DB : “Talk about what inspired you to create www.benwahrlebaseballparks.com?”
BW: “As I was going to more baseball games I wanted a way to track all the games and ballparks I had been to. It was also a great way to show my friends, family and the public about each park. My site has a lot of great detail and stories. It also shows my upcoming trips, and every time I go to a game I keep track of each player’s statistics.”
DB: “Miller Park is on everybody’s short list for the best tailgate ballpark in the MLB, what can you tell us about these pre-game rituals?”
BW: “It is a party like atmosphere whether it is opening day or the 40th home game of the season. Everyone enjoys the time with their friends by grilling out and playing beanie bag toss.”
DB: “What advice would you give for somebody experiencing Miller Park for the very first time?”
BW: “You have to tailgate at least once at Miller Park. Lastly if you go to a “hot” game make sure you buy parking in advance.”
DB: “What is your favorite method of transportation to Miller Park?”
BW: “Miller Park is very easy to get to unlike some parks where you have to take a train, cab or a bus. Miller Park is right off the interstate, so everyone drives to the park.”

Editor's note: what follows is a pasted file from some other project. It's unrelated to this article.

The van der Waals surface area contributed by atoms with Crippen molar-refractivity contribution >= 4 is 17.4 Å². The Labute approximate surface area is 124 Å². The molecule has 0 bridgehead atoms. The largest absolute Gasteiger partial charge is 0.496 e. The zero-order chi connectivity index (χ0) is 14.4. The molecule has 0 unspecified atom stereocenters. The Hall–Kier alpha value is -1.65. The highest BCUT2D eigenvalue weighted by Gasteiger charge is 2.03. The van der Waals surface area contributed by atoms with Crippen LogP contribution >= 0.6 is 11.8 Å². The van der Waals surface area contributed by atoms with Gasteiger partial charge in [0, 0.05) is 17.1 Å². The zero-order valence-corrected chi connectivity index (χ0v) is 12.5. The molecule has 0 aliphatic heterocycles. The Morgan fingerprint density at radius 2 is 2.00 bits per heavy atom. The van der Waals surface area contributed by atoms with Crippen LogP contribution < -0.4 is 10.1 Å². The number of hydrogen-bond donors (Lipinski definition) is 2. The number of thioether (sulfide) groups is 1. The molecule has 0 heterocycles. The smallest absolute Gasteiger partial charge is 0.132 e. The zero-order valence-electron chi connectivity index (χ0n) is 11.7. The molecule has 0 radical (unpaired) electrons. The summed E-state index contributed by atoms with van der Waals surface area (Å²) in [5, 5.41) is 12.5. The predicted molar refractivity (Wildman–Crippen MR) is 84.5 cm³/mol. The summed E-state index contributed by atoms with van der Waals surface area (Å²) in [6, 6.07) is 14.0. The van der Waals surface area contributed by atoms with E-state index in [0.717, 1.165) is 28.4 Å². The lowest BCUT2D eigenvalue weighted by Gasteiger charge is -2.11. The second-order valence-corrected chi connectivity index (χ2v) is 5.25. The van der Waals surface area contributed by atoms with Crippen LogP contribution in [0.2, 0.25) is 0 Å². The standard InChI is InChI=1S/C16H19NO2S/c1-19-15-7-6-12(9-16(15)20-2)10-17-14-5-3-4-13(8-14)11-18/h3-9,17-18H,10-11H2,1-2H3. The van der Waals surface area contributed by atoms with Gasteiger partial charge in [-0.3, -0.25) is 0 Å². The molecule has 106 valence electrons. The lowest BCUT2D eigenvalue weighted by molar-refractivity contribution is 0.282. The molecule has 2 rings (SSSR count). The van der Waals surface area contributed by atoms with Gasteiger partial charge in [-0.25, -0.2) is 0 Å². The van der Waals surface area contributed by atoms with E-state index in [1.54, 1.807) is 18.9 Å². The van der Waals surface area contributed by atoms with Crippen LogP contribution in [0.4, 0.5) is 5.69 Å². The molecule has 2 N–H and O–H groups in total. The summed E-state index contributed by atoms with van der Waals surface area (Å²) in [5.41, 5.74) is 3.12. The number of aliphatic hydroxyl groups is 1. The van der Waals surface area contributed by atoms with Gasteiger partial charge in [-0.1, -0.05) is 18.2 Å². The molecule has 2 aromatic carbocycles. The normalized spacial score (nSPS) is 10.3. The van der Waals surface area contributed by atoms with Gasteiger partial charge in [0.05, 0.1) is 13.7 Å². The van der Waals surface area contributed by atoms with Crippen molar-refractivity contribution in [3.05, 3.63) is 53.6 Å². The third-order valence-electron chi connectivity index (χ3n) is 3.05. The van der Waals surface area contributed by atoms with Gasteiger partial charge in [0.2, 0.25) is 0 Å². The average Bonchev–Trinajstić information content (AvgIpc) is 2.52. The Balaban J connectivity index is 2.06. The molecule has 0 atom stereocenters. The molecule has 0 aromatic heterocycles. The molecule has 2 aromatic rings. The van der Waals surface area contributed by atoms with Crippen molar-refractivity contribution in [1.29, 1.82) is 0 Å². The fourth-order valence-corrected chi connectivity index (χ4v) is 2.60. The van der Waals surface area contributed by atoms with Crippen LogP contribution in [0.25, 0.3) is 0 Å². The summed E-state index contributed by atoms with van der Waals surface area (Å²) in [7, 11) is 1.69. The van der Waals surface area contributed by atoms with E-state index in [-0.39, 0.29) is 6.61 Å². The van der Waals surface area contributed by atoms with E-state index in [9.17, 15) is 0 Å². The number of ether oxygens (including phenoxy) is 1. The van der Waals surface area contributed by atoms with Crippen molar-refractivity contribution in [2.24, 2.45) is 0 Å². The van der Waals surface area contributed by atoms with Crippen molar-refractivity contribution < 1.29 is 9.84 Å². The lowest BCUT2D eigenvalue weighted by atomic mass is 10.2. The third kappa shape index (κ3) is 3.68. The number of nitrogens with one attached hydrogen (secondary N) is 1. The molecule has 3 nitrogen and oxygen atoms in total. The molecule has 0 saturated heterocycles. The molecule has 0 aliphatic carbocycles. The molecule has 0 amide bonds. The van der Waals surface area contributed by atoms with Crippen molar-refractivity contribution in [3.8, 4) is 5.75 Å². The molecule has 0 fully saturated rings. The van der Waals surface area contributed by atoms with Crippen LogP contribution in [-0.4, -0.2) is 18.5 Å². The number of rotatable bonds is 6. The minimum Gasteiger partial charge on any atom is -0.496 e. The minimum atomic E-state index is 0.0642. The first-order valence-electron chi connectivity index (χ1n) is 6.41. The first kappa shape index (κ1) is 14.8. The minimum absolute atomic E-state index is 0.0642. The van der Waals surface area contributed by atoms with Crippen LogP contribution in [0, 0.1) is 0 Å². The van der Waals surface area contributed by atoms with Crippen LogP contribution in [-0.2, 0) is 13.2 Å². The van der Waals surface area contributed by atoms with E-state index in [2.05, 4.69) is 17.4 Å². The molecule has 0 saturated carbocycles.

DB: “What is the food like at Miller Park? What is your favorite ballpark food there?”
BW: Over the last couple of years they have done a great job of adding different foods like garlic fries, pasta, and many different kinds of sandwiches. My favorite ballpark food at Miller Park has to be the loaded nachos or the honey roasted nuts.”
DB: “What is your favorite all time game that you have been in attendance for at Miller Park?”
BW: “Hands down it is the Carlos Zambrano no-hitter vs Astros in 2008. In Houston a hurricane occurred, MLB decided to locate the game to Miller Park. I remember going to the game and it was supposed to be a home game for the Astros but I would say about 90% were Cubs fans. This was a home game basically for the Cubs.”